Cell carrier offers anti-fraud tips
An estimated 30 million people in the United States each year are victims of fraud, according to ConsumerProtect. Investopedia lists the most common types of consumer fraud as identity theft, credit and debit card fraud, deceptive interest rate reduction robocalls and fake charities.
Of course, cellphone customers also are not immune, and while there are many schemes that scammers can use to access private data, there also are preventive measures to fight back against them.
In honor of International Fraud Awareness Week Nov. 15-21, US Cellular offered the following anti-fraud tips.
Take note of incoming calls. The Federal Trade Commission encourages consumers to watch for fake caller ID information, hang up on a recorded sales pitch and sign up for free scam alerts at www.consumer.ftc.gov/features/scam-alerts. Individuals who spot a scam can report it to www.ftccomplaintassistant.gov.
When in doubt, ignore. Using a method called SIM swapping, scammers can hijack your mobile phone number to gain access to your text messages and calls. Fortunately, you can combat this by ignoring emails or calls that request personal information, limiting sensitive data that you share online or setting up a PIN or hard-to-guess password on your account that only you would know.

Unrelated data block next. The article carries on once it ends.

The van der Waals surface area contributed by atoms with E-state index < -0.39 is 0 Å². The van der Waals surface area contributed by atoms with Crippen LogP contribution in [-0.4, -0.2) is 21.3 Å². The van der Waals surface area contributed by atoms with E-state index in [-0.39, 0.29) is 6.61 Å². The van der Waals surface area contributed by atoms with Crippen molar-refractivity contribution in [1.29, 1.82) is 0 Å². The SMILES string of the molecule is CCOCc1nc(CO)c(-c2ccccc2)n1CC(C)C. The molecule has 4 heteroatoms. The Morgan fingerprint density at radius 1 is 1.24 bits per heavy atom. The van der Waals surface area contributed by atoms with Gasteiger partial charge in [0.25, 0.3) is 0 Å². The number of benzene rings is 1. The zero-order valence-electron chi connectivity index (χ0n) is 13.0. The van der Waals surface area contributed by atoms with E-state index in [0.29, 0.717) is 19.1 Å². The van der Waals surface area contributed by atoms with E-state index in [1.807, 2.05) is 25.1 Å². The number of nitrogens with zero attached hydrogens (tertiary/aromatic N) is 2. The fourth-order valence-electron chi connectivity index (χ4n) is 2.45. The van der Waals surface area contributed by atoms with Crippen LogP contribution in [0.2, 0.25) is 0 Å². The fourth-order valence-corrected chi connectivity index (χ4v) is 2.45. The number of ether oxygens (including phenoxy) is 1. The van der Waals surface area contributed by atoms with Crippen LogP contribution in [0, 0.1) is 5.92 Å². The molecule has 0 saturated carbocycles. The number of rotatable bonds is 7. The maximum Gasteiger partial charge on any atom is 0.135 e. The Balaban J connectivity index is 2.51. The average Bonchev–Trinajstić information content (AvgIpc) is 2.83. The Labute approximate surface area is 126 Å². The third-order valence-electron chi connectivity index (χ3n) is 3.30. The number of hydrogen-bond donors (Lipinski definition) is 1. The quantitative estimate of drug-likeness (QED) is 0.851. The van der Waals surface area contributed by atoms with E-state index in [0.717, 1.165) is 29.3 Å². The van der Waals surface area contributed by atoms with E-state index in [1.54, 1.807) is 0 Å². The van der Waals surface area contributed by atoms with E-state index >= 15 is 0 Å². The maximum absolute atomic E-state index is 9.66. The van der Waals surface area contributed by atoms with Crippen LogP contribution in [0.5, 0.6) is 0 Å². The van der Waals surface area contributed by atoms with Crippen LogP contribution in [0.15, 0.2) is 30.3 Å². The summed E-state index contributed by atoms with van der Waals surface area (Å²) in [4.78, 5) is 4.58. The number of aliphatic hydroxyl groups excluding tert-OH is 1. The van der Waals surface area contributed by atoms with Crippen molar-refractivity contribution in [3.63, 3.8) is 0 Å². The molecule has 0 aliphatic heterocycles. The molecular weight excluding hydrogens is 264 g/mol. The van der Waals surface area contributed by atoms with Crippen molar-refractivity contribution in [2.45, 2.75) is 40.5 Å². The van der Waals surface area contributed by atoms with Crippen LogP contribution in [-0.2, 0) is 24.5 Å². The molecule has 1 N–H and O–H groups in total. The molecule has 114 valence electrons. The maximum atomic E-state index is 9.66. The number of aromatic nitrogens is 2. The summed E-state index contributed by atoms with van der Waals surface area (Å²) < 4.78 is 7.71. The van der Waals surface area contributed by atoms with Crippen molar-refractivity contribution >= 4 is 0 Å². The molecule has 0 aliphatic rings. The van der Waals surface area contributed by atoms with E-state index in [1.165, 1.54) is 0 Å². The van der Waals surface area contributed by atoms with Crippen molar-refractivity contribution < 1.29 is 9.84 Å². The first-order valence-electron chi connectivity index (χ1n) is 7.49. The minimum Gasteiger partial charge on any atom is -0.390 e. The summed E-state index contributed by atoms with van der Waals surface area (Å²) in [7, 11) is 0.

Stranger danger. You should be skeptical of text messages from strange numbers and contacts. These can be attempts from scammers looking to acquire your device’s electronic serial number to be able to hack into and take over your phone. You should never respond to a text you don’t know or trust.
Browse with precaution. While using your phone’s online web browser to shop or pay bills, remember to take note of the website’s address. Before you enter financial or other sensitive information on a website, make sure the letters at the beginning of the address appear as “https” or “shttp,” which gives you an added sense of security that you are on a legitimate website.
Circle of trust. US Cellular customers can allow authorized users access to their account. However, it is best to keep this to a minimum and only the most trusted family members and friends. Additional information is available at https://www.uscellular.com/support/know-before-you-go/change-authorized-users.
Be vigilant. Often, customers themselves are the best counter to scammers. If you believe you are the victim of fraud or that an unauthorized user has accessed your account, you should alert local authorities.